Paying Attention: July

In 2019, I’m going back to one of my first loves: writing occasional blog posts about what’s going on in my life. My only goal is to reflect on each month and as it draws to a close, take note where my intentions and actions intersect. I’m calling this 12 part series, “The Art of Paying Attention.”

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I’ll keep these updates brief. They are mostly just for my own accountability and contemplation. Taking inspiration from Emily P. Freeman’s “What I Learned” series I participated in a few years ago and the act of “soulful listening,” I know this exercise will be valuable for me. I hope you also find some inspiration of your own.

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Each month this year, I am keeping my intentions (or goals) to no more than six or seven small but significant items that help me to live out what is most important in my life. Below are the intentions I set for July and a short note on how I found myself paying attention.

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July seemed to both fly by and last forever. Below are the intentions I set and a few thoughts about each one.

Enjoy Big Canoe:

Most summers, we have had an extended family vacation with either my family or Ryan’s or both. This year, instead of a traditional beach vacation, we decided to go to the mountains with my extended family to a resort area called Big Canoe, in the North Georgia mountains.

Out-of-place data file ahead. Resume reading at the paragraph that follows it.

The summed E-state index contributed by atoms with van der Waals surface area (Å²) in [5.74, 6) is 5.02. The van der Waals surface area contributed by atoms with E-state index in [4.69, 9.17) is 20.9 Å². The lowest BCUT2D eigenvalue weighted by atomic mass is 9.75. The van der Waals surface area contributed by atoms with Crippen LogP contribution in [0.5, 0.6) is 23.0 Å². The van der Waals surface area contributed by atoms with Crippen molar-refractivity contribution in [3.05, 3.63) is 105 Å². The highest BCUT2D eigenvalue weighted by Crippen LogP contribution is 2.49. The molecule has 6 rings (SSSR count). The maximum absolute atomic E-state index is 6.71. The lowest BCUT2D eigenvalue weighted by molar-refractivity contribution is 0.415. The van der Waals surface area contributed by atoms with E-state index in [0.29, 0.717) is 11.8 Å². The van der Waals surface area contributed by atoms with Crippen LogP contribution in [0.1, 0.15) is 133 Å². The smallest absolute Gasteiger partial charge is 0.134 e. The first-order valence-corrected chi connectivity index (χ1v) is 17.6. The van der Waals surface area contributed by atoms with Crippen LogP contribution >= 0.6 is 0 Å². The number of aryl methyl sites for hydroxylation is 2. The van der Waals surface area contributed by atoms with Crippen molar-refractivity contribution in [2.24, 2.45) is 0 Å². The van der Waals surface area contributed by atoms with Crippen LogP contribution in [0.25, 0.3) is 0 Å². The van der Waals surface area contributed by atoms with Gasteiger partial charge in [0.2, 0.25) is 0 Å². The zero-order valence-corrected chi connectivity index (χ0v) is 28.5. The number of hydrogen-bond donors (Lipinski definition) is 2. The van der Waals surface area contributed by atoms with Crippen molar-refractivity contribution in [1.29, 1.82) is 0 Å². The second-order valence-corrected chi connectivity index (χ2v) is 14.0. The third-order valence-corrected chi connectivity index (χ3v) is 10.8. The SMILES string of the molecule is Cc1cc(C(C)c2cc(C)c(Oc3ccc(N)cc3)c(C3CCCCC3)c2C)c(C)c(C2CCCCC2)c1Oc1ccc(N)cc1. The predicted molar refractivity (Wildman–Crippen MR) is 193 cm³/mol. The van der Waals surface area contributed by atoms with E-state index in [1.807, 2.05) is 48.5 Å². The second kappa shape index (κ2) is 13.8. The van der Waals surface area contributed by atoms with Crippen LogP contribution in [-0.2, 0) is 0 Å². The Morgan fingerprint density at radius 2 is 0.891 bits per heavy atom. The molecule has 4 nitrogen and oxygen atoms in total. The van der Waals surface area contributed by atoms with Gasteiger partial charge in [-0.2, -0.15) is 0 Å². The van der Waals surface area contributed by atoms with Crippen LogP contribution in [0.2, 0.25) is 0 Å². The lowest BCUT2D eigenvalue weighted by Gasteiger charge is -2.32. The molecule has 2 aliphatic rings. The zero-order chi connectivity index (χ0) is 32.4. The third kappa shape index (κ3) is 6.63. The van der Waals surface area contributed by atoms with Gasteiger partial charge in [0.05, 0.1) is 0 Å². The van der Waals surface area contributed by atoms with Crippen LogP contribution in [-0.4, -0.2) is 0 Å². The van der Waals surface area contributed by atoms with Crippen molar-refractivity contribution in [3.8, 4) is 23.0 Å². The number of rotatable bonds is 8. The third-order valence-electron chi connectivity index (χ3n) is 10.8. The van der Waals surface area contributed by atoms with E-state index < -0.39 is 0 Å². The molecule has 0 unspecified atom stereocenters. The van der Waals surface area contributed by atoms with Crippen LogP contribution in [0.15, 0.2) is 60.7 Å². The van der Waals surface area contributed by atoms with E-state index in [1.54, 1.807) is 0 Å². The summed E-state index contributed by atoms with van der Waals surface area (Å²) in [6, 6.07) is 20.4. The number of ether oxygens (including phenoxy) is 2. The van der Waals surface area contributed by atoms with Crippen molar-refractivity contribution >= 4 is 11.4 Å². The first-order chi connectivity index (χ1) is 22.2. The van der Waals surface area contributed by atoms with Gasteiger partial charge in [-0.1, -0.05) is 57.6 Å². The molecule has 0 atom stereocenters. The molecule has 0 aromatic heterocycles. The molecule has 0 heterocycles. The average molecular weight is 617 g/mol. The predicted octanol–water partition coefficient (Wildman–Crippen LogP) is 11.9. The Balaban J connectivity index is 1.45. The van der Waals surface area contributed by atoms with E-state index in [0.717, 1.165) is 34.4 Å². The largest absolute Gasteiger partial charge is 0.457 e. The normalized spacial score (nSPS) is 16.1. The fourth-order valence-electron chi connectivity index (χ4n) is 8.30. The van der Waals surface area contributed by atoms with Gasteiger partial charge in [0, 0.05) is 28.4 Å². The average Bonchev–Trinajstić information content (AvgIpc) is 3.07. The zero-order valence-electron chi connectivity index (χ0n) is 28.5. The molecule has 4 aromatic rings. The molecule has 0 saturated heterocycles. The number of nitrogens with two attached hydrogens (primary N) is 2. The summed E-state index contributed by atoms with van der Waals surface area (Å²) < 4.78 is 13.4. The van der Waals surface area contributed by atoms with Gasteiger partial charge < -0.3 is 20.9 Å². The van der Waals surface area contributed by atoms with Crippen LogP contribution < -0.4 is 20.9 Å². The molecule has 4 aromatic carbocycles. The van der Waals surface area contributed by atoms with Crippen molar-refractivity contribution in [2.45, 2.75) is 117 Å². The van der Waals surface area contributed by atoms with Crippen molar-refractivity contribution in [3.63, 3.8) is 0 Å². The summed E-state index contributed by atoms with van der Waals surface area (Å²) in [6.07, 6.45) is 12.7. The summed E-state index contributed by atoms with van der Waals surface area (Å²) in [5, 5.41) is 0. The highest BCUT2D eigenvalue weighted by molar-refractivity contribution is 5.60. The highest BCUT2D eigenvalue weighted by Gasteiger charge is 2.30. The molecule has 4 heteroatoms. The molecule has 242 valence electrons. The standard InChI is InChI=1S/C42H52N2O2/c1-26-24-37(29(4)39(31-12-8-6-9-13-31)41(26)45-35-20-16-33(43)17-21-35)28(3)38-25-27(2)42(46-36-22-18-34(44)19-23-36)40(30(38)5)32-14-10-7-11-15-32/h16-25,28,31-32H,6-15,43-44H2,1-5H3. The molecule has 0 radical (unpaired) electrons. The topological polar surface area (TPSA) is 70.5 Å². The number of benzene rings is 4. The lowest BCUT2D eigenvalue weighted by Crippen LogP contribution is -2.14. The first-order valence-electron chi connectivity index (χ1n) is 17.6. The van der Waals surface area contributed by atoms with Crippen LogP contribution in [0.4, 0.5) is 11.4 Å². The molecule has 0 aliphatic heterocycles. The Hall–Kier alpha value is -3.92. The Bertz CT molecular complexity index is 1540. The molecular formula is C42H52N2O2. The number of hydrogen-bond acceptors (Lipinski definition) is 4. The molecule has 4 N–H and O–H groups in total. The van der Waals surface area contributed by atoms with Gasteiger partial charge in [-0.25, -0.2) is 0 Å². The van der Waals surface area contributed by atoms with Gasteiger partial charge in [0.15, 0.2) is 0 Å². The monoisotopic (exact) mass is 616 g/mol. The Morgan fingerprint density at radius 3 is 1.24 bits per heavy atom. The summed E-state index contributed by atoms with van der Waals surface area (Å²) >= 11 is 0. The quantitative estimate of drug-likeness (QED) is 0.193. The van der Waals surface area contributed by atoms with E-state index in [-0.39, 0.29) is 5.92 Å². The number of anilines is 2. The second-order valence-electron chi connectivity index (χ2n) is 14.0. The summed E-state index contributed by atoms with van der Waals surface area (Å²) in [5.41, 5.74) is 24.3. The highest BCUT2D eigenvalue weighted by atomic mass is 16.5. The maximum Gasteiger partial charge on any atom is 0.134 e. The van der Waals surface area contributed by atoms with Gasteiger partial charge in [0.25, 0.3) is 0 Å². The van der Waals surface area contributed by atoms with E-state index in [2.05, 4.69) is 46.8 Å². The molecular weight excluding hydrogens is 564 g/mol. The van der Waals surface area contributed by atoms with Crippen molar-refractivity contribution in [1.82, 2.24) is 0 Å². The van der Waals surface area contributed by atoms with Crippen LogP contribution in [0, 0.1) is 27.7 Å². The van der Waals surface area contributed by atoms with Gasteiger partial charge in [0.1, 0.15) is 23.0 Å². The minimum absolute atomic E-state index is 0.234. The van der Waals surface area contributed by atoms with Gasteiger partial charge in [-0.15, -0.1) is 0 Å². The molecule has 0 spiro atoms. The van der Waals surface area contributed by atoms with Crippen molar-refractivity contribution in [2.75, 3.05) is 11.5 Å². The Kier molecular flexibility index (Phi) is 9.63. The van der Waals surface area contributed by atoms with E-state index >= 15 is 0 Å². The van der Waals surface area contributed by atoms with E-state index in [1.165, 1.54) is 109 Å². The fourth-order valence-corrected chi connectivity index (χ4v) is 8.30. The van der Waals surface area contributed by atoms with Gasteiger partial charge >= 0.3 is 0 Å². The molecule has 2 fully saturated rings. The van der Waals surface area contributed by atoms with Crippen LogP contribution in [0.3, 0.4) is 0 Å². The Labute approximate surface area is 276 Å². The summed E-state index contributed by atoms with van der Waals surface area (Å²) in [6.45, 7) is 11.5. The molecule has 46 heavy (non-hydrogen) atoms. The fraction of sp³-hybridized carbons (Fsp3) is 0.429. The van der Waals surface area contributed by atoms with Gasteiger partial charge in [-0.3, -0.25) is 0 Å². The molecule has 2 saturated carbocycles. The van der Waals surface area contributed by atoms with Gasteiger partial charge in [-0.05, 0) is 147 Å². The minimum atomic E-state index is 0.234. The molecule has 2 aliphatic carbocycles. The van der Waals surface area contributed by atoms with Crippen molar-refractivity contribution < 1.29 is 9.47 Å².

The area was beautiful. The cabin was nice but could have had larger common areas; there were sixteen of us in what turned out to be a too-small space. The amenities in BC were fun and we enjoyed spending the 4th of July holiday with family.

Paying attention:  While we have always tried to make extended family vacation happen, Ryan and I have since had several talks about whether or not this will continue to be something our nuclear “family of five” will get to continue much longer. For a variety of reasons,  this was a somewhat less than restful vacation. In this particular season, we have had very limited “family of five” time to invest in getting away and being together. There is a vast difference in a TRIP and a VACATION. We like to take “trips” home to see family, and “vacations” are things we seem enjoy in much smaller numbers and settings. It is difficult to accommodate the wishes, needs, schedules, rhythms, and personalities of sixteen people in one house for an entire week. We are also sensing just how little time we have left before our own kids will be leaving the nest and we want to maximize our memory making and feeling like we come home from a vacation truly rested, restored, and refreshed.

 

Exercise + Move My Body:

Prior to our June/July travels, I had made going to the gym and doing weight workouts a priority. While I can’t say I truly LOVED going, I always left feeling glad that I went. Upon our return to Fort Polk mid-month, we hit the are-we-aren’t=we PCSing frenzy and getting unpacked and trying to relish summer and see all of our friends who we’d missed for almost a month. The bottom line–I just didn’t find my “umph” to get back to the gym.